The neon sign adorning Krish's entrance looks to be unchanged since the ice-cream parlor established itself in the area in 1955. The outdoor patio echoes this '50s feel with aqua-colored tables perched beneath matching umbrellas and nearby murals of ice cream, burgers, and fries that hint at the treasures in store. Inside, the staff concocts more than 35 housemade ice-cream flavors, ranging from chocolate chocolate chip and fluffernutter to peach and black raspberry. This delectable diversity helped earn Krisch's the title of Long Island Press's readers' pick for the Best Dessert Place from 2010 to 2012. Krisch's also transforms this creamy dessert into a variety of treats, adding dollops of it to sodas, whirling it into shakes, and topping it with housemade whipped cream for sundaes.
Krisch's dining room carries on its patio's decorative motifs, flaunting vibrant aqua shades and chrome accents typical of a mid-century diner or mermaid's classic Corvette. Once settled into four-tops or red booths, patrons order from a full menu of comfort fare such as hefty half-pound burgers, deli sandwiches, and homestyle entrees of meatloaf, roast beef, or southern fried chicken.
High ceilings with exposed piping lend a modern vibe to Toro Pazzo and serve as a foil to a menu of time-tested Italian dishes. Executive chef Alan Pucci, a native of Lucca, Italy, draws upon an array of Italian meats such as prosciutto and sopressata as well as olives, grilled artichoke hearts, and fontina, gorgonzola, and pecorino cheeses. In the bustling kitchen, the crew rolls dough into potato gnocchi and fresh rigatoni, which fill pasta dishes and sate diners before trips to the National Dry Macaroni Card Museum. Curlicues of steam unfurl from veal scallopini with fresh sage and prosciutto and pistachio-encrusted salmon in a lemon beurre blanc.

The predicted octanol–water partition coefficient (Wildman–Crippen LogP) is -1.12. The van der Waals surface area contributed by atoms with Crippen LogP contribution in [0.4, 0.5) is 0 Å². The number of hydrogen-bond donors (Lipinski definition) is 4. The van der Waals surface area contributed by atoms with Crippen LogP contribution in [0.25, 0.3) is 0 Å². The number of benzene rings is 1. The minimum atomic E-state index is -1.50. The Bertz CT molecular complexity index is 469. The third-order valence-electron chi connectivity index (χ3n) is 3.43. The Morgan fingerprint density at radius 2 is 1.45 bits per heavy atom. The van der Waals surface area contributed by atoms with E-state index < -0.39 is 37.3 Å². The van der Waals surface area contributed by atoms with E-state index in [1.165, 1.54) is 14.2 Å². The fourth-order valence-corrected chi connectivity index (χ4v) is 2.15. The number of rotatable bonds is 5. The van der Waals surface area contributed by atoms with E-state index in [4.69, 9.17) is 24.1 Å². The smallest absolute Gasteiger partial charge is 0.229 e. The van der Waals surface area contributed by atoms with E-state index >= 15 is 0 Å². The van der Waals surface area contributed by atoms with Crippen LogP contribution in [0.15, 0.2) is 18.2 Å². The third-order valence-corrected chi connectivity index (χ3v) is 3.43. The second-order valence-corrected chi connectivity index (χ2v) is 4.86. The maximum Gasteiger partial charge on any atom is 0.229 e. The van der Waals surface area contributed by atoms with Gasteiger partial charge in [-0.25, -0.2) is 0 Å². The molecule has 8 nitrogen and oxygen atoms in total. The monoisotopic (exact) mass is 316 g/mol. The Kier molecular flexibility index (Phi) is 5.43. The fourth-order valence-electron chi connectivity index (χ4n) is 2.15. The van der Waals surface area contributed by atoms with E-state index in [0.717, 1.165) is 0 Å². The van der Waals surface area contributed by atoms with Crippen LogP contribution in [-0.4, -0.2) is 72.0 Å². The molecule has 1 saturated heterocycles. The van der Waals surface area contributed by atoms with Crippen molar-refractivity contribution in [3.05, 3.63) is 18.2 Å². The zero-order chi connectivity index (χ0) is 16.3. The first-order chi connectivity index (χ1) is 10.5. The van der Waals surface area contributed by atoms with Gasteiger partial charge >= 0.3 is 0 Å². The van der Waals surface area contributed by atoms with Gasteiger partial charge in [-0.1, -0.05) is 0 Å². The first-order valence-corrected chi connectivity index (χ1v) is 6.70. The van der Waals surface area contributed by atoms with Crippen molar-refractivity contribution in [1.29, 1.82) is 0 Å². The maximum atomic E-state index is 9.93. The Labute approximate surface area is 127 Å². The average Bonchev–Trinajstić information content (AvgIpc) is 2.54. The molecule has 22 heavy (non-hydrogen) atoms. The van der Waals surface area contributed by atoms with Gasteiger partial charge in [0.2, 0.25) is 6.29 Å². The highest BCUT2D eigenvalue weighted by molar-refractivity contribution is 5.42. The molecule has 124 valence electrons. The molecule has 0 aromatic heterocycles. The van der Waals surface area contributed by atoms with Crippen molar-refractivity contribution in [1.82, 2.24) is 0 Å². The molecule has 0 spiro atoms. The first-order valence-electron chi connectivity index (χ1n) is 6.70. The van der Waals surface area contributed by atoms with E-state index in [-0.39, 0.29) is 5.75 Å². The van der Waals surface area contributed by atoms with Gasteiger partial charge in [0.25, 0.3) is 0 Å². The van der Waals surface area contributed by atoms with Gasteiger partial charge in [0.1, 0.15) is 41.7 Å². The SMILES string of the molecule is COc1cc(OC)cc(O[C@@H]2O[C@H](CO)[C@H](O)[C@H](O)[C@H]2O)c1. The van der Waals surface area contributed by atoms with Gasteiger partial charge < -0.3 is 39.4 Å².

Behind Toro Pazzo's bar, an indoor waterfall trickles as mixologists concoct dessert cocktails such as vodka-infused root-beer floats or birthday-cake martinis with sprinkle-encrusted rims. Brimming with bottles imported from Sardinia and Tuscany, the wine list offers pairing for any dish, and on some evenings live bands fill the eatery with lilting guitar strains.
Saporito Pizzeria and Restaurant’s chefs spin out a menu of traditional Italian favorites and creative pizza pies. Diners can start Old World feasts with appetizers such as a pair of eggplant rollatini ($8.95). Forty-one pasta dishes symbolize each of Mozart’s symphonies, making mouth overtures with penne paesana, a mix of sautéed chicken, potatoes, and zucchini tumbled in brown or red marsala wine sauce ($12.95), and skirt-steak vesuvio—fresh skirt steak in balsamic vinegar and covered with sautéed spinach, broccoli, and mushrooms ($15.25). Panini and wrap options sandwich Italian flavors in freshly baked bread or a tortilla’s tender embrace, and specialty pies include a philly cheesesteak pizza topped with thinly sliced steak, onions, and american cheese ($22.50). A gluten-free menu brims with dozens of options from every menu section, including gluten-free 10-inch pizzettes ($9.95), and pasta dishes can be dressed up with low-carb and multigrain options.
Grillmasters at jimmyjacks flip and flame a menu of American comfort fare, including burgers that KJOY 98.3 listeners voted Long Island's best. Owners and sustainability advocates Dan and Dave Morris select fresh, unfrozen beef from a local butcher and welcome daily deliveries of locally baked brioche buns while still saving time to volunteer and help passing breezes become naturalized citizens. Hands artfully shape hearty, 5-ounce patties before throwing their creations on the grill, where fiery chisels continue the transformation from raw ingredients into edible sculptures. Each basket of fries is fried to order instead of lazily tanned beneath blazing heat lamps, and a variety of hand-scooped milk-shake flavors delights taste buds with thick slurps of chocolate for the cocoa lover or black-and-white gulps for Charlie Chaplin aficionados.
With years of experience behind them, the chefs at Mizuno Japanese Cuisine craft traditional dishes with signature accents. They slice top-grade fish for sashimi and specialty sushi rolls such as the Ichiban roll, a combination of tempura rock shrimp, eel, mango, and avocado wrapped in white kelp seaweed. On the warmer side of the menu, diners will find noodle bowls, tempura plates, and vegetable teriyaki.